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Donor Conception and “Passing,” or; Why Australian Parents of Donor-Conceived Children Want Donors Who Look Like Them


This article explores the processes through which Australian recipients select unknown donors for use in assisted reproductive technologies and speculates on how those processes may affect the future life of the donor-conceived person. I will suggest that trust is an integral part of the exchange between donors, recipients, and gamete agencies in donor conception and heavily informs concepts of relatedness, race, ethnicity, kinship, class, and visibility. The decision to be transparent (or not) about a child’s genetic parentage affects recipient parents’ choices of donor, about who is allowed to “know” children’s genetic backgrounds, and how important it is to be able to “pass” as an unassisted conception. In this way, recipients must trust the process, institutions, and individuals involved in their treatment, as well as place trust in the future they imagine for their child. The current market for donor gametes reproduces normative conceptions of the nuclear family, kinship, and relatedness by facilitating “matching” donors to recipients by phenotype and cultural affinities. Recipient parents who choose not to prioritize “matching,” and actively disclose the process of children’s conceptions, may embark on a project of queering heteronormative family structures and place great trust in both their own children and changing social attitudes to reduce stigma and generate acceptance for non-traditional families.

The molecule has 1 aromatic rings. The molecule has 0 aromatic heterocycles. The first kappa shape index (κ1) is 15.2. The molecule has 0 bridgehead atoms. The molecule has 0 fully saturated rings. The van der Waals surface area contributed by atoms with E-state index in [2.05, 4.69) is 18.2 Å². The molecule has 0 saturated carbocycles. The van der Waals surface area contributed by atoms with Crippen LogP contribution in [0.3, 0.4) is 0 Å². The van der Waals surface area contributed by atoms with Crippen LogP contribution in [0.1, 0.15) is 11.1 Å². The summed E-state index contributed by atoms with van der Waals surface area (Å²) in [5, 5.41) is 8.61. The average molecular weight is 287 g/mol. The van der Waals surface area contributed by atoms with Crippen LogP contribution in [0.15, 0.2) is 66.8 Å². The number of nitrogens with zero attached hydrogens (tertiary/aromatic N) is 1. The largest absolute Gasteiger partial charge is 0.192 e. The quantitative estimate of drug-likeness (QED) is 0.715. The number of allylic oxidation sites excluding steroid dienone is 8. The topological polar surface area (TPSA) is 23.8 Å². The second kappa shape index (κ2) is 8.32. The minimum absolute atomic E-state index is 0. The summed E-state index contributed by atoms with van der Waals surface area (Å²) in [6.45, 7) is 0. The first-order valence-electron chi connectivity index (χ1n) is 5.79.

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  1. None of the three agencies mentioned here, Known Egg Donors, The World Egg Bank or European Sperm Bank are non-profit companies.

  2. Of course the notion of choice is itself problematic within the context of assisted reproduction, where many recipients feel they have “no choice” as a result of infertility (Nahman 2006).


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Correspondence to Karen-Anne Wong.

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Wong, KA. Donor Conception and “Passing,” or; Why Australian Parents of Donor-Conceived Children Want Donors Who Look Like Them. Bioethical Inquiry 14, 77–86 (2017).

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  • Assisted reproduction
  • Kinship
  • Family
  • Donor conception
  • Childhood